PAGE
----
[Mostly, this site is about music, but once in a while, I slip into other territory. Case in point: this review of the new Mary Hartman, Mary Hartman DVD box set.]
Longtime fans like me spent years wondering whether the groundbreaking Mary Hartman, Mary Hartman series would ever surface on disc. Our hopes rose in 2007 when Sony issued a three-DVD package labeled Volume 1, which contained the first 25 shows. But additional volumes never arrived and I eventually gave up. Now, out of the blue, comes this mammoth collection, which delivers the entire series on 36 discs. As if that weren’t enough, the set includes two bonus DVDs featuring reminiscences from creator/producer Norman Lear; Louise Lasser, who aced the title role; and Mary Kay Place, who played her best friend, the unforgettable Loretta Haggers. Also here are 10 installments of the spinoff series, Fernwood 2 Night, a hilariously tacky, low-budget pseudo talk show starring Martin Mull as host Barth Gimble and Fred Willard as his clueless sidekick, Jerry Hubbard.
But the main attraction, of course, are the 325 addictive episodes of Mary Hartman, Mary Hartman. (Check out the show-opening voiceover by Dody Goodman, who plays her wacky mother, to find out why Mary’s name appears twice in the title.) Lasser has suggested that people are wrong to call the show ahead of its time. In fact, she says, it was instead an excellent mirror of society when it first aired in 1976 and 1977 and it remains so today.
I take her point, but as a television show, it was definitely a leap ahead when it debuted, and in some ways it still is. Though producer Lear couldn’t have been a hotter name when he proposed this series—he’d already hit it big with All in the Family, Sanford and Son, Good Times, Maude and The Jeffersons—he couldn’t find a network willing to take a chance on it. He finally had to put together his own network, pitching the show himself to independent stations nationwide and selling it in syndication.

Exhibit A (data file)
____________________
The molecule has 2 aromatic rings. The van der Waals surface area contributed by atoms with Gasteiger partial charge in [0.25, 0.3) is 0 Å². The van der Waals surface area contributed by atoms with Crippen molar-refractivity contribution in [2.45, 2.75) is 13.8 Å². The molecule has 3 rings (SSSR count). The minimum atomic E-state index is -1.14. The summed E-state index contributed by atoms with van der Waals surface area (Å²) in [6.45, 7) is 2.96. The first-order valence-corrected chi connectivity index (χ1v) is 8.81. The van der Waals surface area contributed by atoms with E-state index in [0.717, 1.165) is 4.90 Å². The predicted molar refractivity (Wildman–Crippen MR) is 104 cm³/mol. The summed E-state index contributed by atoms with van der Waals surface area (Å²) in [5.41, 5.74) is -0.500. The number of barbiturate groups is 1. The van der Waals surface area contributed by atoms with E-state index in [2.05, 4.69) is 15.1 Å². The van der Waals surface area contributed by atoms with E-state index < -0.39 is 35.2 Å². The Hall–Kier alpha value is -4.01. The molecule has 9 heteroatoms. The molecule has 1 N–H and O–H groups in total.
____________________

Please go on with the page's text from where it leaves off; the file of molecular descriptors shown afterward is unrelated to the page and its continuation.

Moreover, it ran in most markets at 11 p.m., after the kids had been safely put to bed. In Cleveland, though, it aired at 7:30, causing the city council to condemn its broadcast at an hour when it could “harm innocent minds.” Lear recounts this charge in the booklet that comes with this box set, and says he answered it by noting that the local news, which aired even earlier, covered homicides, rapes and all sorts of other violence. The response to that, from a representative of the local PTA: “Yes, but that’s not as real as Mary Hartman.”
I take the PTA’s point, too. Mary Hartman rang true because it reflected so much of what we saw in our everyday lives—consumerism, sensationalism, and absurdity are three words that come to mind. But what exactly was this show? It was too funny to be a soap opera, too serious and poignant to be a sitcom. There was no laugh track, but there were lots of laughs. It wasn’t quite like anything that had been seen before. And nearly four decades later, despite all that cable has delivered, it’s still in a class of its own. When friends ask me to describe it, I always struggle and wind up saying they’ve simply got to watch it to understand it.
Consider the plot. A madman kills an entire family, not to mention its goats and chickens, and Mary learns that her beloved Grandpa Larkin has been arrested as the infamous Fernwood Flasher. Meanwhile, she grapples with two problems of seemingly equal import—waxy yellow buildup on her kitchen floor and an emotionally distant, impotent husband. And that’s all in just the first 22-minute episode. Stay tuned for a collision with a station wagon full of nuns, eight-year-old Reverend Jimmy Joe Jeeter’s drowning in a bathtub, his father’s Condos for Christ fundraising scheme, a football coach’s fatal encounter with a bowl of chicken soup, Loretta Haggers’s impassioned country music performances at the nearly deserted Capri Lounge and a whole lot more.
It can take a little while to get sucked in and to understand just what Lear and his writing team are up to here. Lasser says even she didn’t “get it” until sometime after they’d shot two pilots. But hang in there. You’ll find that like The Honeymooners, Mary Hartman manages to shift gears effortlessly between hilarious and poignant moments. Mary’s season-ending 11-minute nervous breakdown scene, which was filmed in one take, may not be the best acting ever seen on television (as Lear believes) but it’s right up there with the finest. The other actors are virtually all first-rate—Dody Goodman is one of many who seems to have been perfectly cast—and the scripts are consistently as wonderful as they are wacky. And by the way, the final episode is just what it ought to be.
If you overlooked Mary Hartman in the seventies, don’t miss this second chance to see one of the greatest TV series ever broadcast. And if you did watch it then, do what I’m doing and watch it again.